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Police release chaotic 911 calls from Cameo nightclub shooting

USA Today Network Sharon Coolidge, Cameron Knight and Bob Strickley, The Cincinnati Enquirer Published 10:31 p.m. ET March 29, 2017 | Updated 48 minutes ago

CAMEO NIGHTCLUB SHOOTING 911 calls from the Cameo nightclub shootings | 1:32

Multiple 911 calls were made to dispatchers to report the shootings at Cameo nightclub. This is a compilation of those calls.

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CAMEO NIGHTCLUB SHOOTING Prayer vigil for the victims of the Cameo night club shooting | 0:58

Mourners pray for O'Bryan Spikes and the 16 injured following the shooting at the Cameo nightclub. The Enquirer/Cara Owsley The Enquirer/Cara Owsley

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CAMEO NIGHTCLUB SHOOTING Sorting Cameo chaos, firefighter 'has job to do' | 6:33

Veteran Cincinnati firefighter Marc Monahan was nearly done with his second 24-hour shift in a row when dispatch called him early Sunday to report six to 10 people had been shot at 4601 Kellogg Avenue. Carrie Cochran

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CAMEO NIGHTCLUB SHOOTING CPD chief on Cameo shooting, 'The investigation is progressing' | 1:48

Cincinnati Police Chief Eliot Isaac, spoke Monday morning at City Hall on the continuing investigation on the shootings at Cameo night club after 17 were injured and one killed. The Enquirer/Cara Owsley The Enquirer/Cara Owsley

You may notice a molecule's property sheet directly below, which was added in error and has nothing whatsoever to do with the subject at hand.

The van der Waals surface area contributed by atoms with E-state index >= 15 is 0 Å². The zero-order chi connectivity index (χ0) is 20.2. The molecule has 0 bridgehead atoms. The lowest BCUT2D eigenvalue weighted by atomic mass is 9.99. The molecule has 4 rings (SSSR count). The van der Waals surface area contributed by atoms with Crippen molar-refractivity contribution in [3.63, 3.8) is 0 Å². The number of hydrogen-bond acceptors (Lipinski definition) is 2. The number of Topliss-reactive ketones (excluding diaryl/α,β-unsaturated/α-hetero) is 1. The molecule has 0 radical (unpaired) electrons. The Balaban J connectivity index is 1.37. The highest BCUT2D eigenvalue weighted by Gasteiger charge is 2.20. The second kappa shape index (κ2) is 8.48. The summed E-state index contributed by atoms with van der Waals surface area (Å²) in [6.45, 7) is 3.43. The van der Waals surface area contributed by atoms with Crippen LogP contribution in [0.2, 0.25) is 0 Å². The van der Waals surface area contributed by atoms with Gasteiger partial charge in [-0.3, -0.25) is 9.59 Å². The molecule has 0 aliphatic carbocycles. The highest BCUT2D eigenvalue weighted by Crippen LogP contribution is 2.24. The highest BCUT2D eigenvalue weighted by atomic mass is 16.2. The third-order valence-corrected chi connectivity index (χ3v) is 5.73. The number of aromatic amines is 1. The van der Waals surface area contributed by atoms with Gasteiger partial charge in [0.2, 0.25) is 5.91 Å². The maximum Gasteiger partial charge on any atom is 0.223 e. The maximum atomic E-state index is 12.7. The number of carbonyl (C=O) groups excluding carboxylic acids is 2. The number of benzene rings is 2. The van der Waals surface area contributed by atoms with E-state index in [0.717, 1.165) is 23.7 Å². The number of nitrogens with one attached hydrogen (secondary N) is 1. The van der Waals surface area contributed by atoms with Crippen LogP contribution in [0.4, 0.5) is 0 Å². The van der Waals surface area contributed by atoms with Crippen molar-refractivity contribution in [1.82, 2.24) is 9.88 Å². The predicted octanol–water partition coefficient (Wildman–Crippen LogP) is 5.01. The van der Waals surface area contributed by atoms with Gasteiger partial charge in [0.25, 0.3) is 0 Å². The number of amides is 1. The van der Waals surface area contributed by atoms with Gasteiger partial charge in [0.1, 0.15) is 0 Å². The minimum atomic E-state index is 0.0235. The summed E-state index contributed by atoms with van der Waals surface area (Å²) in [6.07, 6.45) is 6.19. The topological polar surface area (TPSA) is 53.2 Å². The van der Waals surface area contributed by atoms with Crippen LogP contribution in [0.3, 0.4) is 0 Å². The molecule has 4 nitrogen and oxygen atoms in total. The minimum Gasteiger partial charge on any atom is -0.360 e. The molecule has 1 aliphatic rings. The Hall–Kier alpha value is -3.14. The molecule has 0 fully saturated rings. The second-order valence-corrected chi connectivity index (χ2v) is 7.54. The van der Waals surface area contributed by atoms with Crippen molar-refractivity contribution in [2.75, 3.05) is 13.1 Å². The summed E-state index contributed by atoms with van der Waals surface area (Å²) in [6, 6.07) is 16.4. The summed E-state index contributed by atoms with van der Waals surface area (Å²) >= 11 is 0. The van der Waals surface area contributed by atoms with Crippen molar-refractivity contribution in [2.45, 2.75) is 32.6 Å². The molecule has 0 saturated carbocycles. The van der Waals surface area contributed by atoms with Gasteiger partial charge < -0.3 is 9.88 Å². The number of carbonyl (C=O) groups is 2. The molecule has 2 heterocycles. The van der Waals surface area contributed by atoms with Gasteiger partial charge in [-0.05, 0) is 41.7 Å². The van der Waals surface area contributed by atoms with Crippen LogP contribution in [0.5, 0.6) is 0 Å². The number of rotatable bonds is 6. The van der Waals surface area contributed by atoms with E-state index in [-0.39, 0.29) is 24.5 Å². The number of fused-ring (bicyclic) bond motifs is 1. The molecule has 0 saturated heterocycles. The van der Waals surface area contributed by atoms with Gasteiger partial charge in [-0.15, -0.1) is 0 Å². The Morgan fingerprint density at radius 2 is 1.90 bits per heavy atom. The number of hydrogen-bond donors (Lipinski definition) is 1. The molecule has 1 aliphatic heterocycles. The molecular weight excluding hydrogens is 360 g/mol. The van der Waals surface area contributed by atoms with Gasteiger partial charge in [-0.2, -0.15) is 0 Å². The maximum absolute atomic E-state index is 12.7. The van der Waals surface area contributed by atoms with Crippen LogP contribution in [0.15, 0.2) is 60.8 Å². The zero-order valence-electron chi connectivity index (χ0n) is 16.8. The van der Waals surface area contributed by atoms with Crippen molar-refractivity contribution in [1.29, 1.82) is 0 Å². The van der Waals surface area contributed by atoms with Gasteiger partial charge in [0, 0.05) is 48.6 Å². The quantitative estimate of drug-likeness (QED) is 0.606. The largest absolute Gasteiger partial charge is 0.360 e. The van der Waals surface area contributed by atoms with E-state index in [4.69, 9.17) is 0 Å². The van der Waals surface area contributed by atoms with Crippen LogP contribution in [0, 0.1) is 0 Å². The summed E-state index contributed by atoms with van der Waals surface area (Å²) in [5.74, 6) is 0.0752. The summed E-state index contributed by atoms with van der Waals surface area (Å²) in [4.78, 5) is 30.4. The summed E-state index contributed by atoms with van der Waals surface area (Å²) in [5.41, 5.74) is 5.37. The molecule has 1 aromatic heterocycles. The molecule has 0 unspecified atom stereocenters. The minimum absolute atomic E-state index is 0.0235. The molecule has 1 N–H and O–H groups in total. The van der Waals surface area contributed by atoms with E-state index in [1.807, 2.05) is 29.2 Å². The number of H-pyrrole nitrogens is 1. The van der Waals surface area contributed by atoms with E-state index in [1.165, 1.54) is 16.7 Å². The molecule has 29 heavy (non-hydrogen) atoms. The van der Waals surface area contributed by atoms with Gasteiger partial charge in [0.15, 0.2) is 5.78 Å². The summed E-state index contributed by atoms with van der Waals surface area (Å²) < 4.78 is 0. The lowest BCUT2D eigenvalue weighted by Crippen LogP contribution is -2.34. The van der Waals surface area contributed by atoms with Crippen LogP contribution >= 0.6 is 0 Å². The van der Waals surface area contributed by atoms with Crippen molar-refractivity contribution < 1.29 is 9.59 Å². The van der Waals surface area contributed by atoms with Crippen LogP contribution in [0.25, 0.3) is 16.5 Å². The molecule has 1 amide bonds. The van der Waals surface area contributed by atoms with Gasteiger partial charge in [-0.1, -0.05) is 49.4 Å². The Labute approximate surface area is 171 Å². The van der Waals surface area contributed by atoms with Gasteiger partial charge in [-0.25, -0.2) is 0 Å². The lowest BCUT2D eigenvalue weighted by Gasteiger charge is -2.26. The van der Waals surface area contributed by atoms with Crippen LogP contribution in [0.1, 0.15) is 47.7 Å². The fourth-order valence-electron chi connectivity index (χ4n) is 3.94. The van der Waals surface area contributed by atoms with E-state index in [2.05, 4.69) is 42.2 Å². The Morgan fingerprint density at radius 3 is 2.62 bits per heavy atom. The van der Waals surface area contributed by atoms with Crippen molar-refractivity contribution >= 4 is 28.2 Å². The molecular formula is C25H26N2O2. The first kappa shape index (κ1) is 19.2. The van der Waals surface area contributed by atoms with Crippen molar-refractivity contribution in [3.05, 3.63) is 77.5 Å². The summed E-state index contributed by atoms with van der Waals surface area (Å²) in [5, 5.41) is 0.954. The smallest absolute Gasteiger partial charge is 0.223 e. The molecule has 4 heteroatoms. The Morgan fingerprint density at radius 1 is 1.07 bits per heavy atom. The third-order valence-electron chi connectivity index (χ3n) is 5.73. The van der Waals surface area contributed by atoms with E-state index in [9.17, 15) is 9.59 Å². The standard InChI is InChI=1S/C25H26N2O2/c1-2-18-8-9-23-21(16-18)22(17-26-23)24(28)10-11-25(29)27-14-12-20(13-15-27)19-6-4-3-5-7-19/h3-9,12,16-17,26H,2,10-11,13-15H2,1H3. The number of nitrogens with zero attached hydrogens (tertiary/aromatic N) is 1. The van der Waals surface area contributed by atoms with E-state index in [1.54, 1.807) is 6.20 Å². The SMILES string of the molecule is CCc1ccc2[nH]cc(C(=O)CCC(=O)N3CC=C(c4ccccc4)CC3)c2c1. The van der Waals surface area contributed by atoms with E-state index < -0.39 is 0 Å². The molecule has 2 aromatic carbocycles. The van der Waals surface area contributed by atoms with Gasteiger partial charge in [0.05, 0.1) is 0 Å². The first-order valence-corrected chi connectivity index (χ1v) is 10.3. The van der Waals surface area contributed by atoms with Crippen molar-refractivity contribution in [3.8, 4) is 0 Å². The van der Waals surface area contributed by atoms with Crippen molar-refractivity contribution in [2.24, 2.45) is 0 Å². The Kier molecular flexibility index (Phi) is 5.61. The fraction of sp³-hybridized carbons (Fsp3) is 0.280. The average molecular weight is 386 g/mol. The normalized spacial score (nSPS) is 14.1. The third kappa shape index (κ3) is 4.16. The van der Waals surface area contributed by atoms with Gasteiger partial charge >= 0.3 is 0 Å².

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CAMEO NIGHTCLUB SHOOTING Update and Q&A with Enquirer reporter Sharon Coolidge on Cameo shooting | 11:59

Monday morning update on the mass shooting at the nightclub. The Enquirer

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CAMEO NIGHTCLUB SHOOTING What we know about the Cameo nightclub shootings | 1:01

16 shot, 1 killed at Cameo nightclub in Cincinnati; suspects still at-large

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CAMEO NIGHTCLUB SHOOTING Enquirer reporter Sharon Coolidge talks to FOP president Dan Hils about Cameo nightclub shooting | 11:03

Enquirer reporter Sharon Coolidge talks to FOP president Dan Hils about the Cameo nightclub shooting. The Enquirer

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CAMEO NIGHTCLUB SHOOTING Police chief identifies man killed in Cincinnati nightclub shooting | 20:10

The deceased victim has been identified as O'Bryan Spikes, 27. The Enquirer

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CAMEO NIGHTCLUB SHOOTING Enquirer reporter Cameron Knight discusses the latest updates in the Cincinnati nightclub shooting | 18:11

One person is dead and at least 15 more were injured in a shooting early Sunday morning at Cameo nightclub. The Enquirer

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CAMEO NIGHTCLUB SHOOTING Cameo nightclub shooting: What you need to know | 0:37

Location of the Cameo nightclub in Cincinnati where one person was killed and at least 15 more injured in an early-morning shooting. The Enquirer/Michael Nyerges

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CAMEO NIGHTCLUB SHOOTING Update from the scene of a shooting at Cameo nightclub in Linwood | 19:39

One person is dead and at least 14 more were injured in a shooting early Sunday morning at Cameo nightclub in Linwood. This report was filed via Facebook Live around 8:30 a.m. Sunday morning. The Enquirer

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CAMEO NIGHTCLUB SHOOTING A witness describes the shooting at Cameo nightclub in Cincinnati | 0:53

Mauricio Thompson, of Cleveland, talks about being inside the Cameo nightclub,